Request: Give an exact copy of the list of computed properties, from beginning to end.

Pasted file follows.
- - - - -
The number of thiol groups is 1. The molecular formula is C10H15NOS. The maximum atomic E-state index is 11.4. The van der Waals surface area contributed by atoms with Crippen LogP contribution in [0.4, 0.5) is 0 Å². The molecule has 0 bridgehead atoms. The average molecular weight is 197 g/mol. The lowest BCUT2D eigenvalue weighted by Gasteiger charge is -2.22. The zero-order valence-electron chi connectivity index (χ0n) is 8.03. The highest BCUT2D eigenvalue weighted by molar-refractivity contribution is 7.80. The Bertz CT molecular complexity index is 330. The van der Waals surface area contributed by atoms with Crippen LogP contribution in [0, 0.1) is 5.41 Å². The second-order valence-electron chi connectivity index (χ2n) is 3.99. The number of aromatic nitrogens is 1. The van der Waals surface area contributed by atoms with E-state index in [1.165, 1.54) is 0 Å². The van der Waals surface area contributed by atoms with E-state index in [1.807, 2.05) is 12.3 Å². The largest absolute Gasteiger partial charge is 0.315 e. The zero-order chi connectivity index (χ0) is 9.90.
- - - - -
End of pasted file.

The number of thiol groups is 1. The molecular formula is C10H15NOS. The maximum atomic E-state index is 11.4. The van der Waals surface area contributed by atoms with Crippen LogP contribution in [0.4, 0.5) is 0 Å². The molecule has 0 bridgehead atoms. The average molecular weight is 197 g/mol. The lowest BCUT2D eigenvalue weighted by Gasteiger charge is -2.22. The zero-order valence-electron chi connectivity index (χ0n) is 8.03. The highest BCUT2D eigenvalue weighted by molar-refractivity contribution is 7.80. The Bertz CT molecular complexity index is 330. The van der Waals surface area contributed by atoms with Crippen LogP contribution in [0, 0.1) is 5.41 Å². The second-order valence-electron chi connectivity index (χ2n) is 3.99. The number of aromatic nitrogens is 1. The van der Waals surface area contributed by atoms with E-state index in [1.165, 1.54) is 0 Å². The van der Waals surface area contributed by atoms with E-state index in [1.807, 2.05) is 12.3 Å². The largest absolute Gasteiger partial charge is 0.315 e. The zero-order chi connectivity index (χ0) is 9.90.